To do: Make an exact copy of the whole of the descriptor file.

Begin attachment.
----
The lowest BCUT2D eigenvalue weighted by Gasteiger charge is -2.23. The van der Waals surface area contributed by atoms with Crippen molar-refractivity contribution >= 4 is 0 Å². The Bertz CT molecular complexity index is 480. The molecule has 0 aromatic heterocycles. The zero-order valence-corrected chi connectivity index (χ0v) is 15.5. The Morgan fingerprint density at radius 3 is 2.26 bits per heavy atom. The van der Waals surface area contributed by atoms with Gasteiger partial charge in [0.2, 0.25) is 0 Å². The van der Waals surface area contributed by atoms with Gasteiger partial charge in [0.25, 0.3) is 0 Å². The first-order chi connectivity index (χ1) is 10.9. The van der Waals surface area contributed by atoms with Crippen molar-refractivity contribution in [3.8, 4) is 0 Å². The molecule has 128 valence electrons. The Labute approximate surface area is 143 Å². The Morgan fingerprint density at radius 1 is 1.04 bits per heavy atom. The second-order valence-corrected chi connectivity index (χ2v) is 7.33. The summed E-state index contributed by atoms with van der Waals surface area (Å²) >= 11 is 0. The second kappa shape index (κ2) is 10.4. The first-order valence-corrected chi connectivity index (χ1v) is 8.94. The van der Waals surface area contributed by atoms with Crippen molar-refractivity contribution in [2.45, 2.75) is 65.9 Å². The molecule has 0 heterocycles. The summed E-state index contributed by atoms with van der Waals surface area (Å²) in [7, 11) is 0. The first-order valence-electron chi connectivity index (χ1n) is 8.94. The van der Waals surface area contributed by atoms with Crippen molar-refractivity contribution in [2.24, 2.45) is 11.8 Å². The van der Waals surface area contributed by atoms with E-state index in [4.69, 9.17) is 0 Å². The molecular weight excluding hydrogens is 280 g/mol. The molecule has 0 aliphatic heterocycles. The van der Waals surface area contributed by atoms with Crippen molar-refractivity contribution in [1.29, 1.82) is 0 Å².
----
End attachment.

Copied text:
The lowest BCUT2D eigenvalue weighted by Gasteiger charge is -2.23. The van der Waals surface area contributed by atoms with Crippen molar-refractivity contribution >= 4 is 0 Å². The Bertz CT molecular complexity index is 480. The molecule has 0 aromatic heterocycles. The zero-order valence-corrected chi connectivity index (χ0v) is 15.5. The Morgan fingerprint density at radius 3 is 2.26 bits per heavy atom. The van der Waals surface area contributed by atoms with Gasteiger partial charge in [0.2, 0.25) is 0 Å². The van der Waals surface area contributed by atoms with Gasteiger partial charge in [0.25, 0.3) is 0 Å². The first-order chi connectivity index (χ1) is 10.9. The van der Waals surface area contributed by atoms with Crippen molar-refractivity contribution in [3.8, 4) is 0 Å². The molecule has 128 valence electrons. The Labute approximate surface area is 143 Å². The Morgan fingerprint density at radius 1 is 1.04 bits per heavy atom. The second-order valence-corrected chi connectivity index (χ2v) is 7.33. The summed E-state index contributed by atoms with van der Waals surface area (Å²) >= 11 is 0. The second kappa shape index (κ2) is 10.4. The first-order valence-corrected chi connectivity index (χ1v) is 8.94. The van der Waals surface area contributed by atoms with Crippen molar-refractivity contribution in [2.45, 2.75) is 65.9 Å². The molecule has 0 heterocycles. The summed E-state index contributed by atoms with van der Waals surface area (Å²) in [7, 11) is 0. The first-order valence-electron chi connectivity index (χ1n) is 8.94. The van der Waals surface area contributed by atoms with Crippen molar-refractivity contribution in [2.24, 2.45) is 11.8 Å². The van der Waals surface area contributed by atoms with E-state index in [4.69, 9.17) is 0 Å². The molecular weight excluding hydrogens is 280 g/mol. The molecule has 0 aliphatic heterocycles. The van der Waals surface area contributed by atoms with Crippen molar-refractivity contribution in [1.29, 1.82) is 0 Å².